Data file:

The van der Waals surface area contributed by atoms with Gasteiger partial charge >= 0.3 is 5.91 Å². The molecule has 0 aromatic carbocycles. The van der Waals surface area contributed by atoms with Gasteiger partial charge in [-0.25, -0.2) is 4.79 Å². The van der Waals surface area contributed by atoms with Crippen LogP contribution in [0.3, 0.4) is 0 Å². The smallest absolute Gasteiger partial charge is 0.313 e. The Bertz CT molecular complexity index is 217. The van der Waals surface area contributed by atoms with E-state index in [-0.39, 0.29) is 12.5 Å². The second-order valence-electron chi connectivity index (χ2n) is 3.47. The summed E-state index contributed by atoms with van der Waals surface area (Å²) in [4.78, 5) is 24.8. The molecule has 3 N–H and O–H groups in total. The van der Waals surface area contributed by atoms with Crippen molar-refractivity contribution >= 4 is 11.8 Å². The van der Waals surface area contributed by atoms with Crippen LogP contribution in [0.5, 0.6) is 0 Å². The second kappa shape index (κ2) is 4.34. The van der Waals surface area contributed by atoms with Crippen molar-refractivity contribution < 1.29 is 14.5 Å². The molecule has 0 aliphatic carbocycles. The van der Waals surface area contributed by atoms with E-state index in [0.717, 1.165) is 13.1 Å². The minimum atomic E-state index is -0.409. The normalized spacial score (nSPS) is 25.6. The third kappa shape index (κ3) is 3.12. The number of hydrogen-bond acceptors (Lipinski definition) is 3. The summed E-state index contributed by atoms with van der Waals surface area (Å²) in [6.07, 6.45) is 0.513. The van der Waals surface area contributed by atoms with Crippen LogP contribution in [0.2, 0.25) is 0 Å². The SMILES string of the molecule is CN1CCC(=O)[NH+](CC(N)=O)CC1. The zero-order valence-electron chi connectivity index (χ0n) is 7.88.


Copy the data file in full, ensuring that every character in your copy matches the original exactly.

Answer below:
The van der Waals surface area contributed by atoms with Gasteiger partial charge >= 0.3 is 5.91 Å². The molecule has 0 aromatic carbocycles. The van der Waals surface area contributed by atoms with Gasteiger partial charge in [-0.25, -0.2) is 4.79 Å². The van der Waals surface area contributed by atoms with Crippen LogP contribution in [0.3, 0.4) is 0 Å². The smallest absolute Gasteiger partial charge is 0.313 e. The Bertz CT molecular complexity index is 217. The van der Waals surface area contributed by atoms with E-state index in [-0.39, 0.29) is 12.5 Å². The second-order valence-electron chi connectivity index (χ2n) is 3.47. The summed E-state index contributed by atoms with van der Waals surface area (Å²) in [4.78, 5) is 24.8. The molecule has 3 N–H and O–H groups in total. The van der Waals surface area contributed by atoms with Crippen molar-refractivity contribution >= 4 is 11.8 Å². The van der Waals surface area contributed by atoms with Crippen LogP contribution in [0.5, 0.6) is 0 Å². The second kappa shape index (κ2) is 4.34. The van der Waals surface area contributed by atoms with Crippen molar-refractivity contribution < 1.29 is 14.5 Å². The molecule has 0 aliphatic carbocycles. The van der Waals surface area contributed by atoms with E-state index in [0.717, 1.165) is 13.1 Å². The minimum atomic E-state index is -0.409. The normalized spacial score (nSPS) is 25.6. The third kappa shape index (κ3) is 3.12. The number of hydrogen-bond acceptors (Lipinski definition) is 3. The summed E-state index contributed by atoms with van der Waals surface area (Å²) in [6.07, 6.45) is 0.513. The van der Waals surface area contributed by atoms with Crippen LogP contribution in [0.2, 0.25) is 0 Å². The SMILES string of the molecule is CN1CCC(=O)[NH+](CC(N)=O)CC1. The zero-order valence-electron chi connectivity index (χ0n) is 7.88.